Covering the Blues has been a curious task for a few years now. But this season has been the most exceptional.
It did not start that way. The narrow Eden Park loss against the Crusaders in the first round gave little hint of the dross that would follow.
It didn't take long though. The Blues fell away badly in their next game against the Chiefs; they lost Isaia Toeava and Jerome Kaino for the season and even drew public rebuke from staunch chief executive Andy Dalton.
There have been nine more defeats on the Blues' shabby record sheet and just two victories.
When the Blues returned from South Africa, their results chart showed one of those wins against the Bulls counter-balanced by four defeats.
The year was turning to custard and there was a natural edge to the questions in the regular media gatherings.
When they lost to the Highlanders midway through the series, there was an acceptance that the slim and no chances the Blues were given of qualifying for the playoffs were inflated. They were dogtucker, confirmed rubbish.
One of the original powerhouse New Zealand franchises was now a regular laughing stock. They last won the Super rugby title in 2003, and despite all sorts of talk about development and improvement, they were in even worse disarray.
However Lam was able to headline racism issues and intrusions on his family time which were convenient smokescreens to divert attention from the Blues' failures.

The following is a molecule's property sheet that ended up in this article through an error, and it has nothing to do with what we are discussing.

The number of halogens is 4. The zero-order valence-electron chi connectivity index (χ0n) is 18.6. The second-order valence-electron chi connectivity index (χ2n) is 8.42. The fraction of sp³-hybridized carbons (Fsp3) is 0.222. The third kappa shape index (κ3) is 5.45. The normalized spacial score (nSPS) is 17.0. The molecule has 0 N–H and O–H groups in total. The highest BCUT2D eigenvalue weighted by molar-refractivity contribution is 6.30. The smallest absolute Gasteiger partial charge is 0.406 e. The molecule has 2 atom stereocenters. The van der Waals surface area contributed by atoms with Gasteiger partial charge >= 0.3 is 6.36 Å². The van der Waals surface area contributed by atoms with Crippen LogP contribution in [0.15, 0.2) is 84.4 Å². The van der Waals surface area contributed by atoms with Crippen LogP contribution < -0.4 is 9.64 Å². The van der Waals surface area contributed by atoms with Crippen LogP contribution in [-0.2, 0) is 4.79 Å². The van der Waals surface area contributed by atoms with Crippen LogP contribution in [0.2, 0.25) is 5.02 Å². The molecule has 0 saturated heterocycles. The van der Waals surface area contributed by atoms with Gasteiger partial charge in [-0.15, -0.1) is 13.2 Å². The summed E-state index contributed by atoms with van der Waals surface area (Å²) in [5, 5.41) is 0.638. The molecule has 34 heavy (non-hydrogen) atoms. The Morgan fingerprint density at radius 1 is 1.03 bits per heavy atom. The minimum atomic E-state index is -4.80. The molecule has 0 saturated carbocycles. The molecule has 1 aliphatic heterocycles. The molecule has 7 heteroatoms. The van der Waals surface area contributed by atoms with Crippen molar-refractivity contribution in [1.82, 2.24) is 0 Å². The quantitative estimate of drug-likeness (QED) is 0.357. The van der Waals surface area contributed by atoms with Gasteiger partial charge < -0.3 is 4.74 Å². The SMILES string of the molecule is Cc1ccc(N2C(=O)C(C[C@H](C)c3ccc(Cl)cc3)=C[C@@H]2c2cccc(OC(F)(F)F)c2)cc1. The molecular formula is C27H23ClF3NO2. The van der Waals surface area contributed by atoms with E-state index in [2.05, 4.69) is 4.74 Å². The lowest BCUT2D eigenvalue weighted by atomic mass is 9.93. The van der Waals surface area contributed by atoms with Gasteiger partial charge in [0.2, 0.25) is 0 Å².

When the talk turned to the footy the chats were more like an easy conversation with your uncle. Lam knew he was toast and the season was stuffed, the media had delivered that judgment regularly, the sparring had eased and the interaction was fairly restrained.
The Blues have been belted by injury and there have been three single-point defeats and several other close losses. Reversing those results would have given the Blues a lingering journey expiry instead of the unremitting fall they have endured.
Right from the start when Lam and his selectors dithered about whether Michael Hobbs, Gareth Anscombe or Piri Weepu should begin at five-eighths, they set a pattern for uncertainty.
Rather than being pampered, Weepu should have been sent to boot camp and told he could not start until he was fit.
Instead the coaches signalled their concerns from the off, about the team's selection and direction.
Let's hope the same disease does not inflict the selection panel picking Lam's successor as Blues coach. When the reviews are being done, if the NZRU and franchise want to widen their remit into the franchise administration, that should be encouraged too.By Wynne Gray Email Wynne